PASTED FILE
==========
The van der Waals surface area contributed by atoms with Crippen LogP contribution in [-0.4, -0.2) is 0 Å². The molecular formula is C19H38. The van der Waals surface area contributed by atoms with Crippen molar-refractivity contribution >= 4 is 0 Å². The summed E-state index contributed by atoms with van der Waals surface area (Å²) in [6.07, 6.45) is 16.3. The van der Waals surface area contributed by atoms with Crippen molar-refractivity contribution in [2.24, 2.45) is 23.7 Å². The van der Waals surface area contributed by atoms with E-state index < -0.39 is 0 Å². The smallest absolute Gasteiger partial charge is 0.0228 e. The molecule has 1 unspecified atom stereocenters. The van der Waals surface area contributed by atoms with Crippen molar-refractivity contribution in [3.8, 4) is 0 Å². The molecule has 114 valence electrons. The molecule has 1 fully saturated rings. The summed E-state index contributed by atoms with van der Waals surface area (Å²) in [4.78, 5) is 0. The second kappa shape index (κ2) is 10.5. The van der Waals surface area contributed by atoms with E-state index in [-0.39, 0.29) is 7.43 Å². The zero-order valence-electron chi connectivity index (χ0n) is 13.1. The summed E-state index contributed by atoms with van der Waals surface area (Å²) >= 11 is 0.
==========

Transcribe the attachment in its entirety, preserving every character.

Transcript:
The van der Waals surface area contributed by atoms with Crippen LogP contribution in [-0.4, -0.2) is 0 Å². The molecular formula is C19H38. The van der Waals surface area contributed by atoms with Crippen molar-refractivity contribution >= 4 is 0 Å². The summed E-state index contributed by atoms with van der Waals surface area (Å²) in [6.07, 6.45) is 16.3. The van der Waals surface area contributed by atoms with Crippen molar-refractivity contribution in [2.24, 2.45) is 23.7 Å². The van der Waals surface area contributed by atoms with E-state index < -0.39 is 0 Å². The smallest absolute Gasteiger partial charge is 0.0228 e. The molecule has 1 unspecified atom stereocenters. The van der Waals surface area contributed by atoms with Crippen molar-refractivity contribution in [3.8, 4) is 0 Å². The molecule has 114 valence electrons. The molecule has 1 fully saturated rings. The summed E-state index contributed by atoms with van der Waals surface area (Å²) in [4.78, 5) is 0. The second kappa shape index (κ2) is 10.5. The van der Waals surface area contributed by atoms with E-state index in [-0.39, 0.29) is 7.43 Å². The zero-order valence-electron chi connectivity index (χ0n) is 13.1. The summed E-state index contributed by atoms with van der Waals surface area (Å²) >= 11 is 0.